On the ten year anniversary of its initial release, Music Critic Seb Rolley reviews what was originally going to be LCD Soundsystem’s final album

Written by Seb Rolley
English Lit student, music lover and confused jazz bass player
Published
Images by Matt Biddulph

10 years ago, legendary dance-punk group LCD Soundsystem put out what was supposed to be their final record. The release and reception of This Is Happening is now inextricably tied to James Murphy’s decision at the time that it would be the band’s final record. After 2 massively acclaimed albums, the 2005’s self-titled release and 2007’s Sound of Silver, and a string of wild tours, Murphy decided to call it quits with one final record and a farewell show at Madison Square Garden. At the time, it seemed to provide a fitting farewell to one of the most influential acts of the new millennium. Whilst within a decade Murphy had retracted that decision and resumed work with LCD Soundsystem, putting out 2017’s fantastic American Dream, This Is Happening still stands as a classic record. 

At the time, it seemed to provide a fitting farewell to one of the most influential acts of the new millennium

Opener ‘Dance Yrself Clean’ seems quiet and subdued at first, a minimalist beat accompanying Murphy’s iconic vocal and lyrical stylings (‘Talking like a jerk, except you are an actual jerk’). Three minutes in, however, it suddenly drops, bringing in its iconic growly synth line and a huge jump in both energy and volume. It goes from feeling like a contemplative piece for quiet listening sessions to suddenly feeling like you’ve been dropped into the sweaty, dark room of the greatest club you’ve never been to. There is no more perfect way to open a record. 

From the frenetic post-punk of ‘Drunk Girls’ to the techno grooves of ‘One Touch’ and the Adrian Belew-esque (King Crimson, Talking Heads) guitar line on ‘All I Want’, the first half of the album slips seamlessly between genres from track to track. Despite this stylistic restlessness, all these songs maintain a cohesion, feeling the influence of countless punk shows, DJ sets and hours learning recording run through all of them in equal measure. 

Another standout moment on the album is ‘I Can Change’, a song written with the kind of emotional sensitivity which makes all of LCD Soundsystem’s love songs so compelling. There’s something about the two variations to the chorus (‘Never change, never change, never change, this is why I fell in love’ and ‘I can change, I can change, I can change, if it helps you fall in love) that perfectly captures the feeling of being stuck in love with someone who will probably never reciprocate it. These lyrics partnered with another killer synth line make this a deeply catchy, but totally sincere mid-point to the record. Love may be a ‘murderer’ in this song, but it’ll still leave you dancing.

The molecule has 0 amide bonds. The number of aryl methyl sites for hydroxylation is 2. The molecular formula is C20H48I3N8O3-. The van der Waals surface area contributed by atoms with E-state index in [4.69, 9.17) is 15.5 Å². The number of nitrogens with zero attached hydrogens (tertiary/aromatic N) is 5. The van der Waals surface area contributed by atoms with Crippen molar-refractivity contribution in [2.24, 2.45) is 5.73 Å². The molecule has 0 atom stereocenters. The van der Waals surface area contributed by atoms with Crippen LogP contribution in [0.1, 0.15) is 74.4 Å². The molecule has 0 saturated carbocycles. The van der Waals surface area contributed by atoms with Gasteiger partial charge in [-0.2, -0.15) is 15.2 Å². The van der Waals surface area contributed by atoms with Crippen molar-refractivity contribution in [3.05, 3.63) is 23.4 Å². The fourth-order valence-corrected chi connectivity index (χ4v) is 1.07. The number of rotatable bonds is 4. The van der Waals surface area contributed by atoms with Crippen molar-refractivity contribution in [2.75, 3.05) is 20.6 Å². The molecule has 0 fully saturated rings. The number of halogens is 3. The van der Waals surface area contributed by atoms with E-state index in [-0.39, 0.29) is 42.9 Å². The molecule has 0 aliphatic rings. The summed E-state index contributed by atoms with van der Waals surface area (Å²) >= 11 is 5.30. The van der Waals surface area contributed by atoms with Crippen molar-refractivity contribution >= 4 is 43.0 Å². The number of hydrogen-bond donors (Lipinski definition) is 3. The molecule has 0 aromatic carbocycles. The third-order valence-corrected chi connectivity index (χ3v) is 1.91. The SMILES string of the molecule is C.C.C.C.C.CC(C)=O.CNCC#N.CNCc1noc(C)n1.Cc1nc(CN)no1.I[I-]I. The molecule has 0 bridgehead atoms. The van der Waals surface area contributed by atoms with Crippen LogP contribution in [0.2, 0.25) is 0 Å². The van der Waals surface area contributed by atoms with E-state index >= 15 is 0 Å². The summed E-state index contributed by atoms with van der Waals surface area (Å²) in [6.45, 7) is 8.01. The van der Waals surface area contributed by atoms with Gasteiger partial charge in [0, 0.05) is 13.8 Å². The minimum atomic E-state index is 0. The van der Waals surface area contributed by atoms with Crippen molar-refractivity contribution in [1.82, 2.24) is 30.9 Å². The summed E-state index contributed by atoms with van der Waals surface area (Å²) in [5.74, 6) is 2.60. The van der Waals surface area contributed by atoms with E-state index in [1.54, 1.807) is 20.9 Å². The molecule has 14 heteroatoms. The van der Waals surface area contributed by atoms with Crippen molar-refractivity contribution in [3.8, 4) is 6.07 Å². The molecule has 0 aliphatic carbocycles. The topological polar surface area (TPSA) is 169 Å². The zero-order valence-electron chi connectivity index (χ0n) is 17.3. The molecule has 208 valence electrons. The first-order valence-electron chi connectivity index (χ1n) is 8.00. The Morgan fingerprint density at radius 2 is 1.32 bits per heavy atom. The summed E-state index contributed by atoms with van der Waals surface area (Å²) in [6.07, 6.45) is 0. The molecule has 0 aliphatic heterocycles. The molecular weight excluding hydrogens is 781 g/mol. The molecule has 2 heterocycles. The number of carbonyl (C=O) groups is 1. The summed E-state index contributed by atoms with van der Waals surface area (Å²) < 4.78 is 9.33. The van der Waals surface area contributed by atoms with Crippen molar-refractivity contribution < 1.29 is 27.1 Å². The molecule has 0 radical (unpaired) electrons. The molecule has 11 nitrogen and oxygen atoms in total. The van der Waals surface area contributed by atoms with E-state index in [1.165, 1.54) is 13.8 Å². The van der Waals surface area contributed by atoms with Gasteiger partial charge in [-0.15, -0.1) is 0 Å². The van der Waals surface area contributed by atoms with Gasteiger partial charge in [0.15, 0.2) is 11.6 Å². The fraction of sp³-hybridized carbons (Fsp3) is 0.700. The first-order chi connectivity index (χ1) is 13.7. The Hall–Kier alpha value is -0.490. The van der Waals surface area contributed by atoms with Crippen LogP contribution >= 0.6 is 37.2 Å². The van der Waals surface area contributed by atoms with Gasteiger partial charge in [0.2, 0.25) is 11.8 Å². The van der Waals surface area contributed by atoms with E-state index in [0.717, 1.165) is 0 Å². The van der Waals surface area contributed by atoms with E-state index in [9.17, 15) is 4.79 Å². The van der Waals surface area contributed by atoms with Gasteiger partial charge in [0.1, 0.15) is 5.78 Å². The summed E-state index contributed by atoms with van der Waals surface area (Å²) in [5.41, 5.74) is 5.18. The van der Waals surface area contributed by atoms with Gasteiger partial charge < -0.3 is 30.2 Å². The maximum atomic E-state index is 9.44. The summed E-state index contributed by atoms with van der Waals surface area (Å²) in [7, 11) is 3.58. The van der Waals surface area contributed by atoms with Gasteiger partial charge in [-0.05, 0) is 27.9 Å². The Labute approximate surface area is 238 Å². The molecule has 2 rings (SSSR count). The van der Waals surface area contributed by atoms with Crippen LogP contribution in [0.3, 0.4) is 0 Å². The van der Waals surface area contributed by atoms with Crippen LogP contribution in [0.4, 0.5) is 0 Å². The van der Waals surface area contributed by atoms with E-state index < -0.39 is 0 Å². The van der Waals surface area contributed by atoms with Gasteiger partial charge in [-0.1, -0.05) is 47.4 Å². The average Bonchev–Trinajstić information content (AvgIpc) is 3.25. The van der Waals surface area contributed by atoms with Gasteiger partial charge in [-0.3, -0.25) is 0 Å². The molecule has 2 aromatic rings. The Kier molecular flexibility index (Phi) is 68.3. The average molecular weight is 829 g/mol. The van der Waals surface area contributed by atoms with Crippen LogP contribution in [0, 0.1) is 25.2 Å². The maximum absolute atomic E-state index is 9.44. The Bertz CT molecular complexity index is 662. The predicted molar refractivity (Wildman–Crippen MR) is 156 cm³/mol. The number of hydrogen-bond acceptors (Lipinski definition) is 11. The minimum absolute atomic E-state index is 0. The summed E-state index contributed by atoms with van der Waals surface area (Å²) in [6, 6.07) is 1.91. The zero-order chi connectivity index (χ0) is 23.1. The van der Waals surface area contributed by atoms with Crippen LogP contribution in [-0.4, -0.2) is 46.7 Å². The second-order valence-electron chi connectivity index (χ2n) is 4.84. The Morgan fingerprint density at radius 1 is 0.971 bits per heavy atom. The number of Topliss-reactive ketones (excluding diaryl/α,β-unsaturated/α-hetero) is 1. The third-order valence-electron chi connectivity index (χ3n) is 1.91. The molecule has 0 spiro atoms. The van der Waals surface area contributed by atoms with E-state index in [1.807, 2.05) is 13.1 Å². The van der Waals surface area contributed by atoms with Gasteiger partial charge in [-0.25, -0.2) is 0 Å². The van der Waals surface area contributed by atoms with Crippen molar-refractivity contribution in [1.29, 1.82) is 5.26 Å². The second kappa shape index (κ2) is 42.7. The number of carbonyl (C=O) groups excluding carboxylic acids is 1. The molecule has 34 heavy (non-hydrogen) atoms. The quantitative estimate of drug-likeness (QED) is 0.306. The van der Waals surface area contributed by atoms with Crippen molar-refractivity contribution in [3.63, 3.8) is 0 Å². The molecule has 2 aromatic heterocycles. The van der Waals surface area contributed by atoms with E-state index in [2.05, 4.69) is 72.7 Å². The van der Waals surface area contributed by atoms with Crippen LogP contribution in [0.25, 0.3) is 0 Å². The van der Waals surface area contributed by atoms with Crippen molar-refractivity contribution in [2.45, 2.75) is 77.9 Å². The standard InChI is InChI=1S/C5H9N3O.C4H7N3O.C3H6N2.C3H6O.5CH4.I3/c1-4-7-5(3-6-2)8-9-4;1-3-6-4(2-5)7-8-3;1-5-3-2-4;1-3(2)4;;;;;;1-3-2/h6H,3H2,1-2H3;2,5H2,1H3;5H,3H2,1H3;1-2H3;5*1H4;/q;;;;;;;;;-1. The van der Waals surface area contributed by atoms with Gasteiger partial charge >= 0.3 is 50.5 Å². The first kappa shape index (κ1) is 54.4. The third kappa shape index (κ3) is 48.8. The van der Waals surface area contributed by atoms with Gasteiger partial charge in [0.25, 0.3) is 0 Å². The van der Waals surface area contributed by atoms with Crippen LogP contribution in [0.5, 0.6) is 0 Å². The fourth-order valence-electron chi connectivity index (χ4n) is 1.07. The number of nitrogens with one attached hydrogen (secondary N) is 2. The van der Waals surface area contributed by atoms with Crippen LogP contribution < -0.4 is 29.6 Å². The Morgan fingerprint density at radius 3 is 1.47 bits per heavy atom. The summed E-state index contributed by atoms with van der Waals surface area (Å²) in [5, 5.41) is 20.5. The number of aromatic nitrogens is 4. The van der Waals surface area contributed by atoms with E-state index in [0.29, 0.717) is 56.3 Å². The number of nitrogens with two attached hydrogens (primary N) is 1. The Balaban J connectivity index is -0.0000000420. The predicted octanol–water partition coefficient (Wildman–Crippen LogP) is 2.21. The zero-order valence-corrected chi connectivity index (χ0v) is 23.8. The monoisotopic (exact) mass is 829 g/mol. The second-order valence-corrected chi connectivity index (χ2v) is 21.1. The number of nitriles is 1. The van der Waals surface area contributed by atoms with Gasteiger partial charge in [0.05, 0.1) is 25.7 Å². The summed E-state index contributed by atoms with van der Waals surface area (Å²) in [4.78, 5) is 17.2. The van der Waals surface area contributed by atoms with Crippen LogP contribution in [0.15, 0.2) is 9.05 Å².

Love may be a ‘murderer’ in this song, but it’ll still leave you dancing

LCD Soundsystem’s peak hipster moment of the record, ‘You Wanted a Hit’, deals directly with Murphy’s feelings about finding himself in a now-iconic band after years of obscurity in the previous millennium. Addressing expectations of himself and the band, Murphy sings ‘you wanted a hit, but maybe we don’t do hits.’ Aside from the fact that the band had put out multiple underground hits on their past two albums and had an upcoming show at Maddison Square Garden, hardly the marks of a band failing to reach a large audience, this song perfectly captures the moment the band found themselves in the run-up to 2010. Through its driving bass and guitar, this song portrays someone grappling with success and a way to move forward with this new burden.  

This song perfectly captures the moment the band found themselves in the run up to 2010

Whilst the end of the record may not contain its most classic songs, they each hold their own in the LCD Soundsystem catalogue, and provide a comprehensive look at their influences. ‘Pow Pow’ is a perfect example of LCD Soundsystem’s dance-punk lineage, clearly inspired by the sounds introduced of other New York bands such as ESG but building on this with thicker instrumentation and slicker production. ‘Home’ seems like a nod towards ‘This Must Be the Place’ by Talking Heads, coming close to the same elusive mellow energy that many others have failed to do. Just add a man dancing with a lamp and it’d be right there. Perhaps the strangest comparison that could be made of the record, there are moments like ‘Throw’, a cover of a song by legendary Detroit House producer Carl Craig, that sound a little like a punky Venga Boys. Yes, this might sound horrific in theory, but it somehow works really well. Since when did the Venga Boys ever make screaming ‘I wanna see your haaaaaaaaaands’ for a full 25 seconds so cool?

10 years on from its release, This is Happening still stands as a masterful statement of genre-blending and witty writing. As a final statement for the first era of the band, or as simply another chapter in their still evolving career, it feels like a definitive culmination of their influences and experiences. Go check it out, play it loud, and dance. Although, seriously, beware that Dance Yrself Clean basically doubles in volume 3 minutes in. 

This Is Happening is available now via Parlophone Records


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